This week I was at a fancy dress-up event where they put things like cool flashing LED lights, watch batteries and pipe cleaners on the tables so all the guests could make stuff. It took me all of one minute to accidentally drop my watch battery, which promptly rolled somewhere far under the table, never to be found again. Which meant my cool flashing LED light would be useless.
And that left me with pipe cleaners. Fortunately, earlier that day I had been talking with Vi Hart, and I thought of her experiments in using household materials to make hyperbolic surfaces (seven equilateral triangles around a vertex instead of six, and you’re in business).
I started folding pipe cleaners into equilateral triangles, twisting them together so they wouldn’t fall apart. Except around every vertex I put five equilateral triangles. So instead of lying flat on a plane (which is what would happen if you placed six equilateral triangles around each vertex), the assembled triangles formed a slight curve.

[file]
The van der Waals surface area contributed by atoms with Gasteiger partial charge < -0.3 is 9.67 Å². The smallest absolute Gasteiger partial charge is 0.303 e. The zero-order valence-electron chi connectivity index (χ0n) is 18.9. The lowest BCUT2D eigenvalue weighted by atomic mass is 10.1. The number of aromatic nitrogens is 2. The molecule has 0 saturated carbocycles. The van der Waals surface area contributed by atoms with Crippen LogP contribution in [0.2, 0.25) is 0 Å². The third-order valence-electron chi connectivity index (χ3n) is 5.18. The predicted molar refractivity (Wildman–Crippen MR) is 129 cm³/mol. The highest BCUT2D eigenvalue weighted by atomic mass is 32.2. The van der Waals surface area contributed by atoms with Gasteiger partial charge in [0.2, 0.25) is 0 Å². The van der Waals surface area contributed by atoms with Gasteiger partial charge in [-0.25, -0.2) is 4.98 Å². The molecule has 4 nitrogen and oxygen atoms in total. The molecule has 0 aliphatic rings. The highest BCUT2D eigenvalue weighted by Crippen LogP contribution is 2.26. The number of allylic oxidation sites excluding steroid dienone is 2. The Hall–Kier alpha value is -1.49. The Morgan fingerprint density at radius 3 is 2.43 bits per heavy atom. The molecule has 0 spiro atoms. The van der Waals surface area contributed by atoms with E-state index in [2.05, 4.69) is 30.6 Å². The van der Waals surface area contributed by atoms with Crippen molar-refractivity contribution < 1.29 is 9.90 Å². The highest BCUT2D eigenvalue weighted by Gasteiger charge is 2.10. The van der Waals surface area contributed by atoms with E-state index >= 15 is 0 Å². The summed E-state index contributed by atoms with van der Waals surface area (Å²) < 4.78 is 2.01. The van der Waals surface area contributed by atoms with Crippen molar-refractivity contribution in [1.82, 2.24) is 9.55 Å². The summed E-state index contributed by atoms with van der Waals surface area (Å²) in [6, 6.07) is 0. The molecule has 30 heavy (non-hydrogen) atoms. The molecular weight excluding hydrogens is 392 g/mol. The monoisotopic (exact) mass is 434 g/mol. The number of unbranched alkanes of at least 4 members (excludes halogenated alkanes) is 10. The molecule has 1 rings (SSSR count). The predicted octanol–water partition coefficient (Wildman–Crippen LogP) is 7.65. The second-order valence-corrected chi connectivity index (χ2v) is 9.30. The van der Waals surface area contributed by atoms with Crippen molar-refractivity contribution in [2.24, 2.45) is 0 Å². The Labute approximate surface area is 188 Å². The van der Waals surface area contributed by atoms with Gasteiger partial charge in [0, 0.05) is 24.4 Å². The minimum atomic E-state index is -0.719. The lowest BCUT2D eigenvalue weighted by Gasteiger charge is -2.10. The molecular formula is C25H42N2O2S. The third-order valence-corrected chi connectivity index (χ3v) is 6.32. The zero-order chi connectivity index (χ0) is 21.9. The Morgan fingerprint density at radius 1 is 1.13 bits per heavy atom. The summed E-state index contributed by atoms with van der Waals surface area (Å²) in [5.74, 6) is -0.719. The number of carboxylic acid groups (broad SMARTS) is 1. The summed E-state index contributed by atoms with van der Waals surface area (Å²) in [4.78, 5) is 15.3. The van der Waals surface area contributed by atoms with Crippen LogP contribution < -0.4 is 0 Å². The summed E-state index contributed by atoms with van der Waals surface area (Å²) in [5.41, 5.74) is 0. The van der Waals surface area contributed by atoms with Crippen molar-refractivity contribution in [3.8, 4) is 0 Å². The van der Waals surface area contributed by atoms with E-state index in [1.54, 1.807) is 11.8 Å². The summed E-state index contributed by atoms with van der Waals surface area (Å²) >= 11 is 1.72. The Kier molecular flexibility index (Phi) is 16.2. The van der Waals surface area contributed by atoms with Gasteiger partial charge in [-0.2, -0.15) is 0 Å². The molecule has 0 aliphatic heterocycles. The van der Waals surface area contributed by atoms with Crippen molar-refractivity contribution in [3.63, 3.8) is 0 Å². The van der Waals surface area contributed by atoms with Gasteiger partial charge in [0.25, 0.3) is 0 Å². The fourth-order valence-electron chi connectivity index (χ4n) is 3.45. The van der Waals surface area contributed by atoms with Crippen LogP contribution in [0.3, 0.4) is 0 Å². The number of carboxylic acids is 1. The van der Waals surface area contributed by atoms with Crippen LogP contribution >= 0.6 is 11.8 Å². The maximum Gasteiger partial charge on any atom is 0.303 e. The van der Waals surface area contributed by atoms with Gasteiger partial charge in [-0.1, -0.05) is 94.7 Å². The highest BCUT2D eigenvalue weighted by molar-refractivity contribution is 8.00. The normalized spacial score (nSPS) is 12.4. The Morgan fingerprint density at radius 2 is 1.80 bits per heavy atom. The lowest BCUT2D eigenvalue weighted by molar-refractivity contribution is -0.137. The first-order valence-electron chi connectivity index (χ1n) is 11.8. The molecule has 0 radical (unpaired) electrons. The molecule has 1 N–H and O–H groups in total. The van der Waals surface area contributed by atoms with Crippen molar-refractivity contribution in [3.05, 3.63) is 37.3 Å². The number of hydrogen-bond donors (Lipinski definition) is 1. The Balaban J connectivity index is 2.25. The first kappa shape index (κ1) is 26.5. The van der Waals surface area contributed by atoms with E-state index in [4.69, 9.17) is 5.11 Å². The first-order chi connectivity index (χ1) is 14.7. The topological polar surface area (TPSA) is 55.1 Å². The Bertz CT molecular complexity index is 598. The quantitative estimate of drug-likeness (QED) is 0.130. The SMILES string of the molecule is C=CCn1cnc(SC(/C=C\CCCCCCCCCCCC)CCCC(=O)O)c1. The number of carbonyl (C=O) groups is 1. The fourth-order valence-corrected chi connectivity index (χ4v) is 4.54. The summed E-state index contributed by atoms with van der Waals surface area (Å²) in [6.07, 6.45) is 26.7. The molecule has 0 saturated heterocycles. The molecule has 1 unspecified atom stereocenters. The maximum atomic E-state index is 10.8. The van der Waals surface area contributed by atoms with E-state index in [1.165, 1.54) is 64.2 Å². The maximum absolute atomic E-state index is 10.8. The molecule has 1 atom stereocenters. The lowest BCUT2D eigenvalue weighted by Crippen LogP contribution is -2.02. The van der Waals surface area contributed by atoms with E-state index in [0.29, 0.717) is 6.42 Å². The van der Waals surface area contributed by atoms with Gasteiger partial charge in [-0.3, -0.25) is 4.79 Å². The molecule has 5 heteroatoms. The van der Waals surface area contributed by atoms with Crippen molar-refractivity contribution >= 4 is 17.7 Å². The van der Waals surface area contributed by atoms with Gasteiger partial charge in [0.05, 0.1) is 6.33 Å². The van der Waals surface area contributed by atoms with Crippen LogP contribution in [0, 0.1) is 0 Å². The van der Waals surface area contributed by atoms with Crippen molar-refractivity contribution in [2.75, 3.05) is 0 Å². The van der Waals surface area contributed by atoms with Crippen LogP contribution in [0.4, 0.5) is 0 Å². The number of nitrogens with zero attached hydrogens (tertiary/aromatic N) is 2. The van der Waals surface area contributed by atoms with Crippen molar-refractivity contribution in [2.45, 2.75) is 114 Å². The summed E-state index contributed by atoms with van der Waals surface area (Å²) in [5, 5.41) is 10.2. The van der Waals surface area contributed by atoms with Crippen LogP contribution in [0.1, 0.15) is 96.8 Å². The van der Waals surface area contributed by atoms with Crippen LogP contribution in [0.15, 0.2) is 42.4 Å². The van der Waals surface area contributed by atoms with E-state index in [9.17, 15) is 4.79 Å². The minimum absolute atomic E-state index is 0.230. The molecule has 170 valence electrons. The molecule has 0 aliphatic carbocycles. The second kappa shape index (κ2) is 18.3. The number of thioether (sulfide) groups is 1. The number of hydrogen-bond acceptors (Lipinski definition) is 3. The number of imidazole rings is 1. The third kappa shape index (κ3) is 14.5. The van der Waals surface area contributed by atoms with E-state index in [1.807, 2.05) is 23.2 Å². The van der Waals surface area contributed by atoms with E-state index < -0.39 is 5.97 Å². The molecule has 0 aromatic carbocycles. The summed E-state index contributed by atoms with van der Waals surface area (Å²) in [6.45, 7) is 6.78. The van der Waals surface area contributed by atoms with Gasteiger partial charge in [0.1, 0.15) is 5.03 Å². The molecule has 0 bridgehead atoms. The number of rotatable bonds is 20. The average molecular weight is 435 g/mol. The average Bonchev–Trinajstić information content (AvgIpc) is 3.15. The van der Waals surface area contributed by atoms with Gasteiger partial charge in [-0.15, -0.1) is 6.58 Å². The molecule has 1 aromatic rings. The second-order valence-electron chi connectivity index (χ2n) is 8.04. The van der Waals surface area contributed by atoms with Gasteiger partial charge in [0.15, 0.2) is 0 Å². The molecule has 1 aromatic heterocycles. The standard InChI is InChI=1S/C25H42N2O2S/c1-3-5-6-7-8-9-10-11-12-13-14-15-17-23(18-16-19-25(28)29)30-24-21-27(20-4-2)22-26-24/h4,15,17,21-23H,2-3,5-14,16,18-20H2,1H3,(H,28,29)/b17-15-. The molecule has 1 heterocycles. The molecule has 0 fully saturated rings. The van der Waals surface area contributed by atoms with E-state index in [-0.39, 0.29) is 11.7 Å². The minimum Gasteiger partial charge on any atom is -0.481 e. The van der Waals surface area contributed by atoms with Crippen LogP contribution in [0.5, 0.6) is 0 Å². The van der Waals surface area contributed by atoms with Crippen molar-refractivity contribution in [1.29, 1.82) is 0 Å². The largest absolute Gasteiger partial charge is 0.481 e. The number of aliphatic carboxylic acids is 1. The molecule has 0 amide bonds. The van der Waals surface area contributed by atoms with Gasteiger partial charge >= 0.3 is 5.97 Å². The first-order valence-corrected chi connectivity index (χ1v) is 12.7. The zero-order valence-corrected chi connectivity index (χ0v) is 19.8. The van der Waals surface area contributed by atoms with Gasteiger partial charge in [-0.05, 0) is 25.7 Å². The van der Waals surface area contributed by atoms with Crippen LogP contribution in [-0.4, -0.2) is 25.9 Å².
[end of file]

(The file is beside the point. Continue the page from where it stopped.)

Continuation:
After I did this for ten minutes or so, gradually adding new triangles, my little sculpture did what any self-respecting collection of equilateral triangles with five triangles around each vertex would do — it formed an icosahedron:
I put my little pipe-cleaner icosahedron on the table, and people were very impressed. Various other guests picked it up, played with it, and turned it this way and that. I suspect they didn’t realize that a shape like that practically assembles itself if you follow the right simple rule. And I wasn’t about to tell them how easy it is to make one of these things.
I did ask people if they knew how many sides it had. I’m sure that you, dear reader, will get the correct answer right away. Of course the next day I found myself surfing the web learning all sorts of things about icosahedra that I hadn’t known before. And I came up with an idea for another little icosahedron related project. More on that tomorrow.